US Pharm. 2019;44(11):5.
According to new research led by the University of East Anglia (UEA) in the United Kingdom, the proportion of people older than age 65 years taking antidepressant medications has more than doubled in 2 decades. Even with an increase in antidepressant use, however, there has been little change in the number of older persons diagnosed with depression.
The results were based on findings of the Cognitive Function and Ageing Studies, conducted between 1991 and 1993 and 2008 and 2011, published in the British Journal of Psychiatry. Scientists interviewed more than 15,000 subjects over age 65 years in England and Wales to determine whether the prevalence of depression and antidepressant use is changing.
Lead author Professor Antony Arthur, from UEA’s School of Health Sciences, said, “Depression is a leading cause of poor quality of life worldwide, and we know that older people may be less likely than other age groups to go to their GP with symptoms of depression.
“Until now, little was known about how the relationship between the prevalence of depression and antidepressant use among older people has changed over time. The Cognitive Function and Ageing Studies led by the University of Cambridge have the ability to examine changes in the health needs of older people across generations based on random sampling and diagnostic methods held constant over time.”
The study’s lead investigator, Professor Carol Brayne, director of the Cambridge Institute of Public Health, said, “Our research has previously shown a dramatic age-for-age drop in dementia occurrence across generations. This new work reveals that depression has not shown the same reduction even in the presence of dramatically increased prescribing, itself not without concern given potential adverse effects we have also shown that are associated with polypharmacy.”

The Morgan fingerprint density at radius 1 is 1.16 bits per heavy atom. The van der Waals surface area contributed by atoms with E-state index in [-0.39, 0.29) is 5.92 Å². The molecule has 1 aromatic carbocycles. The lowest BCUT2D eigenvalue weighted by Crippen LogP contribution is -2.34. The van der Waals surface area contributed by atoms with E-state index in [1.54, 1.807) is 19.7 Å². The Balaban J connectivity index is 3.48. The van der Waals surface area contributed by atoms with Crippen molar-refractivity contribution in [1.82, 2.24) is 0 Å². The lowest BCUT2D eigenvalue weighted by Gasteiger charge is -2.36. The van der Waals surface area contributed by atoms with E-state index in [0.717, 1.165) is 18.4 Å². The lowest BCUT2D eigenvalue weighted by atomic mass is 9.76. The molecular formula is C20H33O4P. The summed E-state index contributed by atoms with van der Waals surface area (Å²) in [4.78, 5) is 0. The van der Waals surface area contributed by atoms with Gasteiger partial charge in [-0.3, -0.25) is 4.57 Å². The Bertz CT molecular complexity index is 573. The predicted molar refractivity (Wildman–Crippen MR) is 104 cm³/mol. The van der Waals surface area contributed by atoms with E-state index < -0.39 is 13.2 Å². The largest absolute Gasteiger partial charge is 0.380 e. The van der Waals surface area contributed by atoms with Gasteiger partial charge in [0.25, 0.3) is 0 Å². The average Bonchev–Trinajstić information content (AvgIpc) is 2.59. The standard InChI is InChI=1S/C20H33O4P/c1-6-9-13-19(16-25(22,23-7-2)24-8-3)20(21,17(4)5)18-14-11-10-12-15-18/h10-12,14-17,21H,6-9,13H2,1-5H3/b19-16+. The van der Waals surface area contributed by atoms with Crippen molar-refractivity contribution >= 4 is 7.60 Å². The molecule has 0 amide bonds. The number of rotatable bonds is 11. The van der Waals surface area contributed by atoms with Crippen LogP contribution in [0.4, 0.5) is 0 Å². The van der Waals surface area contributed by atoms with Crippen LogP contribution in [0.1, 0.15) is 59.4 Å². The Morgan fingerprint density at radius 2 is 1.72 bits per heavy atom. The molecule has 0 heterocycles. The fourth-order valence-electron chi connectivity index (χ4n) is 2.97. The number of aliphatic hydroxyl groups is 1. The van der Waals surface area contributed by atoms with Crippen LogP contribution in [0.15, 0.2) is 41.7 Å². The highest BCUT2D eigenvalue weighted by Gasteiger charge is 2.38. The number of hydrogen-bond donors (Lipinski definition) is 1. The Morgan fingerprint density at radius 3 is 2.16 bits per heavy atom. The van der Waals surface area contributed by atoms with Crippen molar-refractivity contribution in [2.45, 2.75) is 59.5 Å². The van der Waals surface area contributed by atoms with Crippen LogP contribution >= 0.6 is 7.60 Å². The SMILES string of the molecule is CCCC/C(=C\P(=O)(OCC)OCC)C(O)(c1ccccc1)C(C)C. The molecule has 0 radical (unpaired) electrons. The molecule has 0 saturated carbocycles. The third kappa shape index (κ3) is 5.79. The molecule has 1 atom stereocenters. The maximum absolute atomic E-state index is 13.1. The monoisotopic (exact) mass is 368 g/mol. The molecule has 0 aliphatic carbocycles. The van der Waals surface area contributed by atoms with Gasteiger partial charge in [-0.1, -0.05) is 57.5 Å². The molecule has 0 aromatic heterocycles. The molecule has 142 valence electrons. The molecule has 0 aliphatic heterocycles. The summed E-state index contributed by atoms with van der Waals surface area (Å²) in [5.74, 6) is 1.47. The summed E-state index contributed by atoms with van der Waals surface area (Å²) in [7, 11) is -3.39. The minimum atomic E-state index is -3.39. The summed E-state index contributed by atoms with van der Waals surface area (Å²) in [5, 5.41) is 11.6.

The studies produced the following key findings: The proportion of older people receiving antidepressant medication more than doubled over 2 decades; the estimated prevalence of depression among those older than age 65 years in the early 1990s was 7.9%, compared with 6.8% 20 years later; depression and antidepressant use were more common in women than men; depression was associated with living in a more deprived area; the proportion of over-65s living in nursing homes declined, but prevalence of depression in nursing homes was unchanged, affecting around one in 10 residents; and most people with case-level depression were not taking antidepressants, while most of those taking antidepressants did not have depression.
In this issue, which focuses on mental health, learn about pharmacologic advances in treatment-resistant depression in the CE cover story by Kimberly E. Ng, PharmD, BCPS, and Farah Khorassani, PharmD, BCPS, BCPP. As the authors report, the available options now include recently approved esketamine, which patients self-administer in a clinic-based setting.
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